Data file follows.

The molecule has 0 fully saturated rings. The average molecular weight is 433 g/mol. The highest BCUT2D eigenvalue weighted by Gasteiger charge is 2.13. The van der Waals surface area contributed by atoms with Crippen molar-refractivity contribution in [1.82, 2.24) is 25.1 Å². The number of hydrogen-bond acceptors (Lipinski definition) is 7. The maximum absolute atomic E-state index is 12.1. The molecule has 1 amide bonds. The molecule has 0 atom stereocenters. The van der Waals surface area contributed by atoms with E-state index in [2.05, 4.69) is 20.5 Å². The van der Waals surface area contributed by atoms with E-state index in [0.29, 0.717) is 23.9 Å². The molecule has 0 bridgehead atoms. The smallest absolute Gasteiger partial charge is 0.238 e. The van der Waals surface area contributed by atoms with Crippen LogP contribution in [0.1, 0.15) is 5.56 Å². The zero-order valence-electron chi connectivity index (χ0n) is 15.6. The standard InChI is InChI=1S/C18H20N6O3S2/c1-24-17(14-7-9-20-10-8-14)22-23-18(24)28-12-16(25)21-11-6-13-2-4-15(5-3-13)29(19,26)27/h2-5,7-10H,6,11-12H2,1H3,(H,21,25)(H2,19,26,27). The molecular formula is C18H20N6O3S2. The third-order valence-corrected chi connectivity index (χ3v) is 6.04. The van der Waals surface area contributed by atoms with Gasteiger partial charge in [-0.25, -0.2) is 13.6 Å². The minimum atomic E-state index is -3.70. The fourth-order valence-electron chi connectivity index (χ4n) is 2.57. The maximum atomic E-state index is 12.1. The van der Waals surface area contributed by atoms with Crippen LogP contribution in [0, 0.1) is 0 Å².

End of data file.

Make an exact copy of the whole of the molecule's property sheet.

The molecule has 0 fully saturated rings. The average molecular weight is 433 g/mol. The highest BCUT2D eigenvalue weighted by Gasteiger charge is 2.13. The van der Waals surface area contributed by atoms with Crippen molar-refractivity contribution in [1.82, 2.24) is 25.1 Å². The number of hydrogen-bond acceptors (Lipinski definition) is 7. The maximum absolute atomic E-state index is 12.1. The molecule has 1 amide bonds. The molecule has 0 atom stereocenters. The van der Waals surface area contributed by atoms with E-state index in [2.05, 4.69) is 20.5 Å². The van der Waals surface area contributed by atoms with E-state index in [0.29, 0.717) is 23.9 Å². The molecule has 0 bridgehead atoms. The smallest absolute Gasteiger partial charge is 0.238 e. The van der Waals surface area contributed by atoms with Crippen LogP contribution in [0.1, 0.15) is 5.56 Å². The zero-order valence-electron chi connectivity index (χ0n) is 15.6. The standard InChI is InChI=1S/C18H20N6O3S2/c1-24-17(14-7-9-20-10-8-14)22-23-18(24)28-12-16(25)21-11-6-13-2-4-15(5-3-13)29(19,26)27/h2-5,7-10H,6,11-12H2,1H3,(H,21,25)(H2,19,26,27). The molecular formula is C18H20N6O3S2. The third-order valence-corrected chi connectivity index (χ3v) is 6.04. The van der Waals surface area contributed by atoms with Gasteiger partial charge in [-0.25, -0.2) is 13.6 Å². The minimum atomic E-state index is -3.70. The fourth-order valence-electron chi connectivity index (χ4n) is 2.57. The maximum atomic E-state index is 12.1. The van der Waals surface area contributed by atoms with Crippen LogP contribution in [0, 0.1) is 0 Å².